The EU approval is subject to the German company selling off its seed and pesticide businesses, along with research capacity.
"We have approved Bayer's plans to take over Monsanto because the parties' remedies, worth well over €6bn, meet our competition concerns in full,” said EU competition commissioner, Margrethe Vestager, yesterday.
An amalgamated Bayer and Monsanto would create the world's largest integrated pesticides and seeds group. Worth US$62.5bn, the deal is still awaiting approval of the US anti-trust agencies.
The Commission noted the deal, as originally presented, would have significantly reduced competition on price and innovation in Europe and globally in a number of different markets. It said it also had concerns that it would have strengthened Monsanto's dominant position on certain markets, where Bayer had been an important challenger.
The EU officials said they received more than one million petitions over the deal, that they evaluated over 2,000 different product markets and 2.7 million internal documents to produce the ruling.
Bayer’s commitments on divestures ensure there will be effective competition and innovation in seeds, pesticides and digital agriculture markets after this merger, and they will also result in streamlined R&D, noted the Commission.
“That is important because we need competition to ensure farmers have a choice of different seed varieties and pesticides at affordable prices. And we need competition to push companies to innovate in digital agriculture and to continue to develop new products that meet the high regulatory standards in Europe, to the benefit of all Europeans and the environment."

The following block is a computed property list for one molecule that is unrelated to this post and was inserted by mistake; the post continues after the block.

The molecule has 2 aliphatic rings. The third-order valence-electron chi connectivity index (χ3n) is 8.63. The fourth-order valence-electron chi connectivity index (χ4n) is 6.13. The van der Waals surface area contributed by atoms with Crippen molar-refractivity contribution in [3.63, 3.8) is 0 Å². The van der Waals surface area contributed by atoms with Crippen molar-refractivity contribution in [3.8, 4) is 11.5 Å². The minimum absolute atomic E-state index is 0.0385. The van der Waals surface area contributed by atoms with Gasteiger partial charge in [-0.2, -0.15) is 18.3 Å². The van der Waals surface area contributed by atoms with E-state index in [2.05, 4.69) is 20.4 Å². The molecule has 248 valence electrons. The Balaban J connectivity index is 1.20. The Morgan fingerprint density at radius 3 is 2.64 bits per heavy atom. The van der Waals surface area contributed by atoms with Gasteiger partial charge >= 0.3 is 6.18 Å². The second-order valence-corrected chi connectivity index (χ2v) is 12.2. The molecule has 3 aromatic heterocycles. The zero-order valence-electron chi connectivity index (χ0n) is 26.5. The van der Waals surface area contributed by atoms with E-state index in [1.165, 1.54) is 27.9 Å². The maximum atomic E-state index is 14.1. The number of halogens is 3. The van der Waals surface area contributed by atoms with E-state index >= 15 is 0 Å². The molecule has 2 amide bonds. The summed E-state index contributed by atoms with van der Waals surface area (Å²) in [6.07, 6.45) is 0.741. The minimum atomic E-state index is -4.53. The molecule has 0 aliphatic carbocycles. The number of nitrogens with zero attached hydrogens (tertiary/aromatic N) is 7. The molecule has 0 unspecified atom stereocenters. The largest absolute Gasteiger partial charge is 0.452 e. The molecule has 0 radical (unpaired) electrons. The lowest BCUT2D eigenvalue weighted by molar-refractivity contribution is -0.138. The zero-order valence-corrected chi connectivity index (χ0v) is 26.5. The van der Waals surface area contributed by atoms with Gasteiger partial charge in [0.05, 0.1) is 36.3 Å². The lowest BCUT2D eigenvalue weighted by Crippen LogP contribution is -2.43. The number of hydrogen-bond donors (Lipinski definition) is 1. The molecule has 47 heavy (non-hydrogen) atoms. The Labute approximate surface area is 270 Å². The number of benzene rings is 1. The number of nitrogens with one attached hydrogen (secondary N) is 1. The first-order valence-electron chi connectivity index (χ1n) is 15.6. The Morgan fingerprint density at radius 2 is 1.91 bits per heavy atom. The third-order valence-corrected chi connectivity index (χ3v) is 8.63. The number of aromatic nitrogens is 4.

As well as asset sales, Bayer has agreed to grant a license to its entire global digital agriculture product portfolio and pipeline products to “ensure continued competition on this emerging market.”
Monsanto is the world's largest supplier of seeds, which generates most of its sales in the US and Latin America. It also sells glyphosate, which is the most used pesticide worldwide to control weeds. Bayer is the second largest supplier of pesticides worldwide, with a stronger focus in Europe. It is also an important globally active seeds supplier for a number of crops.
The proposed merger of Monsanto and Bayer is one of a recent trio of such farm supply company tie-ups. Low grain prices have heralded a wave of consolidation in that sector with Dow and Dupont amalgamating as well as ChemChina and Syngenta.
US farmer groups strongly oppose the deals on the basis of market distortion.
The US Justice Department said, in a statement on its website yesterday, said it would press on with its review and that the market in the two regions was quite different.